This was a long-term, painstaking project that involved land stabilisation, topsoil levelling and soil recovery, leachate treatment, recycling of landfill gas and slope stabilisation. The project took many years to reach fruition and the results today are striking.

Some distance away is Incheon, a sprawling metropolis within which is located the world’s largest landfill site. The proposal here is to turn the massive dump, once it reaches maximum capacity, into a “Dream Park”. The whole operation is carried out by the Sudokwon Landfill Site Management Corporation (SLC) which, incidentally, helped Sri Lanka to build the Dompe sanitary landfill which was implemented with Korean International Cooperation Agency (KOICA) aid. That is just two hectares in extent. Sudokwon is 1,540 hectares.

When Nanjido was shut down, it was to this area that the Government shifted the waste of millions of inhabitants of Seoul. The local resistance to the plan is well-documented. Residents were fearful of air and water pollution, among other things. The authorities set up committees to allay their fears, opening the site up to inspections and monitoring by residents. After land-filling started, an operations committee was established along with a community support fund to improve the environment and quality of life in surrounding areas. Depositing of garbage kicked off in 1992. There was a learning process which led, today, to better methods of managing leachate, odour and other forms of pollution. The Government took a lead in most areas, even promulgating a law to set up the SLC as a public-private management body in 2000.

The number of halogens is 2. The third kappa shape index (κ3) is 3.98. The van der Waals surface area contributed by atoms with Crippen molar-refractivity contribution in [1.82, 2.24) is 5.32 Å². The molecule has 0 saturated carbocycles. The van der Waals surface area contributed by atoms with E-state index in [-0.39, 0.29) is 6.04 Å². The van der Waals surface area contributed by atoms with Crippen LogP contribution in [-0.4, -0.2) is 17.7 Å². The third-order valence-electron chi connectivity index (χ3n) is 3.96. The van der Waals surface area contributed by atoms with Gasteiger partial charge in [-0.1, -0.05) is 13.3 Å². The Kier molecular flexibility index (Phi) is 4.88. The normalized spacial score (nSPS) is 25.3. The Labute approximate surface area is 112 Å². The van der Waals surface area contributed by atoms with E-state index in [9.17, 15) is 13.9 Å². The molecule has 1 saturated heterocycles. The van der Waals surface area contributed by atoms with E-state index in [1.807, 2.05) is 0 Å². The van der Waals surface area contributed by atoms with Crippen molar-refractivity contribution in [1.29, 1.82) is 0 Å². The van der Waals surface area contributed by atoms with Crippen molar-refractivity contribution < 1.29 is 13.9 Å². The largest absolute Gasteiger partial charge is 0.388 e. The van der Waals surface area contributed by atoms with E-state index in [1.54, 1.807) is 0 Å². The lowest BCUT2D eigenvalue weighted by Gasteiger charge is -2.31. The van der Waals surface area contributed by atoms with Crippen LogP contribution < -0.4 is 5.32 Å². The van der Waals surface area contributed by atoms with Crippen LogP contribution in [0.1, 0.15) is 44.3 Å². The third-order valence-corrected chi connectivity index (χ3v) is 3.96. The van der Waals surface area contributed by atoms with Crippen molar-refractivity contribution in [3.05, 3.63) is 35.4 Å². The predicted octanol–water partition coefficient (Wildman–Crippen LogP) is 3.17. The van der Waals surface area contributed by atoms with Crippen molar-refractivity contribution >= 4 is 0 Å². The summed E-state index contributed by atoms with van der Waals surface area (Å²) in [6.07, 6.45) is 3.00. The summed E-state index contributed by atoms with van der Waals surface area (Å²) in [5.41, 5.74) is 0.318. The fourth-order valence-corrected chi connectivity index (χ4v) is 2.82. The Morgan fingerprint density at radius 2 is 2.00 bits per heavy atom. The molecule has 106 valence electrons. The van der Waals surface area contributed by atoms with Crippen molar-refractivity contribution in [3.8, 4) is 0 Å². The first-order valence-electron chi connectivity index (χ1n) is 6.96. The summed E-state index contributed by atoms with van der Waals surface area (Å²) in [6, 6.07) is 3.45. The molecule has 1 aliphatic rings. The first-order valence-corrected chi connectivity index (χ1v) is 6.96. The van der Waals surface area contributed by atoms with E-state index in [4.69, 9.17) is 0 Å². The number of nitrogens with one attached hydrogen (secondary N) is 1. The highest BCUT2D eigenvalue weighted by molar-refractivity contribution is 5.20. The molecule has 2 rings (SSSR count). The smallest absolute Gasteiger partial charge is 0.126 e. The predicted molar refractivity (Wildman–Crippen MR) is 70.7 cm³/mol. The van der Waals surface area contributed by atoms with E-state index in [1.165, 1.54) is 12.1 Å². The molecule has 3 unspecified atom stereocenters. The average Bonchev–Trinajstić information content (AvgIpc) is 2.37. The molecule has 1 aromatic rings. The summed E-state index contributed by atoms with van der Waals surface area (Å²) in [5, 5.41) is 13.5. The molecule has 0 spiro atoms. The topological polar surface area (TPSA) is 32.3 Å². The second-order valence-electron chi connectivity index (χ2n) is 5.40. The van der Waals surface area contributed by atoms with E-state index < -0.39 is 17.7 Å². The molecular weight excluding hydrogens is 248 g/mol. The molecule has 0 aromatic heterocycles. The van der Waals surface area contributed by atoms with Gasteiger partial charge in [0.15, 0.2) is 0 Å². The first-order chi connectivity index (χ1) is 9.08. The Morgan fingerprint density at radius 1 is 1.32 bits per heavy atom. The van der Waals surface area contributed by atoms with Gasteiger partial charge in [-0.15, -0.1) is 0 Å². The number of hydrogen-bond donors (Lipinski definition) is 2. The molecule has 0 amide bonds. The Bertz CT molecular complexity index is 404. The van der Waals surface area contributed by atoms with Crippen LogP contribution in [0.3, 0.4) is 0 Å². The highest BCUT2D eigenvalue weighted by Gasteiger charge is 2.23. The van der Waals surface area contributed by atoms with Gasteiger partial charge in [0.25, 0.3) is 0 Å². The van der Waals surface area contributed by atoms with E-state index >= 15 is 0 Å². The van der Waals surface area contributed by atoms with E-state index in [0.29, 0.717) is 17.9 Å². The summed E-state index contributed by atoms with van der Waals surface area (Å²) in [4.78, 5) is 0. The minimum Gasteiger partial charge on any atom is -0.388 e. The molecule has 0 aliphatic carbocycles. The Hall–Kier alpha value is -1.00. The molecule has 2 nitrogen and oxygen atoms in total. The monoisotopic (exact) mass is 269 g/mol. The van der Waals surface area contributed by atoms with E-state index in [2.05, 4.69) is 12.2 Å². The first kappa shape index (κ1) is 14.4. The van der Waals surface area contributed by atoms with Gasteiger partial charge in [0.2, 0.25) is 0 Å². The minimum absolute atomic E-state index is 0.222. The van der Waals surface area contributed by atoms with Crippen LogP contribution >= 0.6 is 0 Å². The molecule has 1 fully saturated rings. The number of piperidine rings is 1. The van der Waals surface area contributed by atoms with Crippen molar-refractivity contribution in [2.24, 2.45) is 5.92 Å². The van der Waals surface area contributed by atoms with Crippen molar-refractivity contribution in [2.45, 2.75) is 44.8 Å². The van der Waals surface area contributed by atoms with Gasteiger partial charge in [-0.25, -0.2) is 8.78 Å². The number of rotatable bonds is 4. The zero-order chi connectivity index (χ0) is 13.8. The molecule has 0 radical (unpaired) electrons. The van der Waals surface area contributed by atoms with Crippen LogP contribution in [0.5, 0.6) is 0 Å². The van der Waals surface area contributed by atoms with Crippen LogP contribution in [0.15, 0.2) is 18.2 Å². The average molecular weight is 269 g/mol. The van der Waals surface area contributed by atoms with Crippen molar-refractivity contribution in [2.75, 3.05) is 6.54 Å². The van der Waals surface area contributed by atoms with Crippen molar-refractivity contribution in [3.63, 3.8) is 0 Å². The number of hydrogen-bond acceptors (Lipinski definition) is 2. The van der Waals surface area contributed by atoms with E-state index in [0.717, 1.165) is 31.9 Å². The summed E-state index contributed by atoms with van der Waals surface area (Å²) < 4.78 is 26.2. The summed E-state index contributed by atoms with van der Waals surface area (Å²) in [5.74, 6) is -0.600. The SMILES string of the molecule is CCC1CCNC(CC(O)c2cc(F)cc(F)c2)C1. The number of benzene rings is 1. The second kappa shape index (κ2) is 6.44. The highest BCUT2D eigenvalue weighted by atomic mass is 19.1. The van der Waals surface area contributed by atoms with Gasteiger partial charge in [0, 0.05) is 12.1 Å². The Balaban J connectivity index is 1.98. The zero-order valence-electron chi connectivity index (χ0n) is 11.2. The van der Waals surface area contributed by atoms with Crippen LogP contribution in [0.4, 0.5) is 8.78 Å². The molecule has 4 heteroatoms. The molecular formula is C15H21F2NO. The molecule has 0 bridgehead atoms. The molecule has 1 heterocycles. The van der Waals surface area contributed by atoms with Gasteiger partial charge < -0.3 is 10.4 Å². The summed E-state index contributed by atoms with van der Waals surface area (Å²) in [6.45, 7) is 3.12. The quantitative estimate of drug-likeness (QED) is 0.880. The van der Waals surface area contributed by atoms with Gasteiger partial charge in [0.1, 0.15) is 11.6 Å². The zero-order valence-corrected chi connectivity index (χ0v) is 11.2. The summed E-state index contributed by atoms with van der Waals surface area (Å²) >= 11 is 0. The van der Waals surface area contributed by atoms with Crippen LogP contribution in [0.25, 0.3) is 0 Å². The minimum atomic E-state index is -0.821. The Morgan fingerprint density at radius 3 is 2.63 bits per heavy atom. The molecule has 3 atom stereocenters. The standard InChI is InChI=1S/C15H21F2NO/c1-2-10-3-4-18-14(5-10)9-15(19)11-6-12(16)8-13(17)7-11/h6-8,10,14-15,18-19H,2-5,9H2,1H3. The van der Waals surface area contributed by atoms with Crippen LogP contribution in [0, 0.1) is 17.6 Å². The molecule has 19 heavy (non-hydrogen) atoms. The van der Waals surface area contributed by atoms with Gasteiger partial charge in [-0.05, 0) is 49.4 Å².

A layer of soil is applied every day over the garbage

Operations were centralised to avoid overlap and poor coordination among the metropolitan Governments of metropolitan area of Seoul, Incheon, and Gyeonggi-do. This way, waste management and civil complaints could be addressed in a harmonised manner. Without strong State backing, the project would not have been possible, authorities said.

Today, the adverse effects on the environment of the Sudkwon landfill are greatly reduced through sophisticated leachate and waste treatment techniques, says Hee Mun Lee, Deputy General Manager of SLC’s Climate Change Business Division. Mr Hee worked on the Dompe landfill site in Sri Lanka. Methane gas from buried garbage is used to generate energy which powers a turbine to generate electricity for the landfill site. This is now making profit.